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EduCause LI Overview February 2007. Craig Mulholland (crmulhol@cisco.com). Disclaimers. It is Cisco's intent to support its customers by developing products that will help them meet the requirements of the law

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educause li overview february 2007

EduCause LI Overview February 2007

Craig Mulholland (crmulhol@cisco.com)

disclaimers
Disclaimers
  • It is Cisco's intent to support its customers by developing products that will help them meet the requirements of the law
  • Customers are strongly advised to seek qualified legal counsel to advise them about the extent of their obligation under Lawful Intercept regulations and laws in each country in which they operate

The Contents of this Presentation Do Not Constitute Legal Advice nor Does Cisco Guarantee the Accuracy or Completeness of Such Information

agenda
Agenda
  • Regulatory Changes
  • T1.IAS - Lawful Intercept for Internet Access and Services (IAS) (US only)
  • Implementation Options
  • Service Independent Intercept (SII) Architecture
regulatory changes
Regulatory Changes
  • United States (US) –
    • 24 September 2005 – FCC issued First Order – CALEA applies to interconnected VoIP and facilities-based Broadband Internet Access
    • 3 May 2006 – FCC issued Second Order – defers definitions to standards, affirms deadline
    • 5 May 2006 – Appeals court oral arguments on First Order
    • 9 June 2006 – Appeals court affirmed FCC decision to apply CALEA to interconnected VoIP and facilities-based broadband
  • Compliance Deadline:
    • 14 May 2007
li architecture requirements
LI Architecture Requirements
  • Service Provider must be able to provide:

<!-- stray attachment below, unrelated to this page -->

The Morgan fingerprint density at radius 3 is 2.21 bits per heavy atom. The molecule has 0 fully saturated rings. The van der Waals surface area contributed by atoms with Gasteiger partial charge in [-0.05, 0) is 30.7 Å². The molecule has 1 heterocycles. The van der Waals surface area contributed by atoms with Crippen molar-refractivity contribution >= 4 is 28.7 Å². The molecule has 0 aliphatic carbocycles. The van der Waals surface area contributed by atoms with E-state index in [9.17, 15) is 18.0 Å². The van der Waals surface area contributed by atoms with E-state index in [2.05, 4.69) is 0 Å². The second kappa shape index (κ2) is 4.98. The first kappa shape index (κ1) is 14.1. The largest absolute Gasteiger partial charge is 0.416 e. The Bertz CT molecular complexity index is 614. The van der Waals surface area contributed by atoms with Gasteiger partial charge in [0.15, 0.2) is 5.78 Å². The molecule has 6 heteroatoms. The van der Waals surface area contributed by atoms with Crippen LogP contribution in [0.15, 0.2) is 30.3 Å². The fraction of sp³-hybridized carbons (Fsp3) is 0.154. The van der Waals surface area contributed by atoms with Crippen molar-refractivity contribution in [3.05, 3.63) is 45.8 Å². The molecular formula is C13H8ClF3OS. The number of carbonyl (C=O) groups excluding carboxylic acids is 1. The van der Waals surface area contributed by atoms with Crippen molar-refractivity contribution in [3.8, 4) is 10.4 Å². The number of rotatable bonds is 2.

• Communication-Identifying Information (CmII)
      • Dialed Digits (Voice Calls)
      • Subject login (data)
      • Network Addresses (& ports??) (data)
    • Content of Communication (CC)
      • Audio Content of Voice Call
      • Packets to/from subject
  • Must be able to correlate Communication Identifying Information with Content of Communication
t1 ias
T1.IAS
  • Lawful Intercept for Internet Access and Services (IAS)
  • Issue S086 - Ballot Closed 11/14/2006
    • 13 “YES” Votes - 8 with comments
    • 3 “NO” Votes
    • 3 abstentions
  • Interim Meeting Austin, 29 - 30 November to resolve Ballot comments
  • Law Enforcement “NO” votes unresolved - “buffering issue”
  • Default Ballot recommended at close of meeting
  • Default Ballot closed in January
    • 1 “Yes” vote changed to “No”
    • 1 “No” vote changed to “Yes”
  • Comment resolution scheduled for February meeting
t1 ias10
T1.IAS
  • T1.IAS divides the subject’s session into two states
  • The “Access Session” state - logon, logoff, and failure or rejection events during the logon process
  • The “Packet Session” state - subject has been granted access to the Internet and is ready to transfer data
  • Not all networks can report all events, eg. “always on” scenarios may not be able to report some access events
what is communication identifying information cmii for internet access
What is Communication Identifying Information (CmII) for Internet Access??
  • Access Session Events – Access Attempt, Access Accepted, Access Failed, Access Session End, Access Rejected, Access Signaling Message Report
  • Packet Session Events - Packet Data Session Start, Packet Data Session Failed, Packet Data Session End, Packet Data Session Already Established, Packet Data Header Report, Packet Data Summary Report
  • Packet Data Header Report, and Packet Data Summary Report are used to report Packet Header information for Internet sites visited by the subject
t1 ias communication identifying information cmii

LEA

IRI

IRI

Collection

Function

AccessRequest

Target

Subscriber

Data Stream

T1.IAS - Communication Identifying Information (CmII)

AAA Server

(Cisco Access Registrar, Other)

Mediation

Device

Access Attempt: Case ID,

IAP, Time, Subscriber ID